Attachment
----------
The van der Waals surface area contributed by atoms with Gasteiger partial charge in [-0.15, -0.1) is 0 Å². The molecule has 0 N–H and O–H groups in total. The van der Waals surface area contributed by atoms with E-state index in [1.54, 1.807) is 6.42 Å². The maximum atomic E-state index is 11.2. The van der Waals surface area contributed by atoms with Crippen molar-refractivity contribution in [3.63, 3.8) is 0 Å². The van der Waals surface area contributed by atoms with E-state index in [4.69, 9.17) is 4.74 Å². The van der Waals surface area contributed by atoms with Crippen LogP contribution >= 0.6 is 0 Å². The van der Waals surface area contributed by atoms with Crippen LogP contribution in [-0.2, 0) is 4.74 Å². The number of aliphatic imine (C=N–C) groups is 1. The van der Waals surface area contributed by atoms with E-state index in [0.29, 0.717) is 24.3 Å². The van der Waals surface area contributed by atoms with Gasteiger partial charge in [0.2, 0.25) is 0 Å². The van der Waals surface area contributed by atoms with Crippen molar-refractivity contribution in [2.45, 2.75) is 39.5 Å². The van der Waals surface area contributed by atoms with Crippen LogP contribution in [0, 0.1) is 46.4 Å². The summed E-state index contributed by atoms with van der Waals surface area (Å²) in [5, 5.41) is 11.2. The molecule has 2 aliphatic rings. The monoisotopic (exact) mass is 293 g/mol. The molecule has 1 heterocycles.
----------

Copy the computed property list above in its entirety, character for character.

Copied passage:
The van der Waals surface area contributed by atoms with Gasteiger partial charge in [-0.15, -0.1) is 0 Å². The molecule has 0 N–H and O–H groups in total. The van der Waals surface area contributed by atoms with E-state index in [1.54, 1.807) is 6.42 Å². The maximum atomic E-state index is 11.2. The van der Waals surface area contributed by atoms with Crippen molar-refractivity contribution in [3.63, 3.8) is 0 Å². The van der Waals surface area contributed by atoms with E-state index in [4.69, 9.17) is 4.74 Å². The van der Waals surface area contributed by atoms with Crippen LogP contribution >= 0.6 is 0 Å². The van der Waals surface area contributed by atoms with Crippen LogP contribution in [-0.2, 0) is 4.74 Å². The number of aliphatic imine (C=N–C) groups is 1. The van der Waals surface area contributed by atoms with E-state index in [0.29, 0.717) is 24.3 Å². The van der Waals surface area contributed by atoms with Gasteiger partial charge in [0.2, 0.25) is 0 Å². The van der Waals surface area contributed by atoms with Crippen molar-refractivity contribution in [2.45, 2.75) is 39.5 Å². The van der Waals surface area contributed by atoms with Crippen LogP contribution in [0, 0.1) is 46.4 Å². The summed E-state index contributed by atoms with van der Waals surface area (Å²) in [5, 5.41) is 11.2. The molecule has 2 aliphatic rings. The monoisotopic (exact) mass is 293 g/mol. The molecule has 1 heterocycles.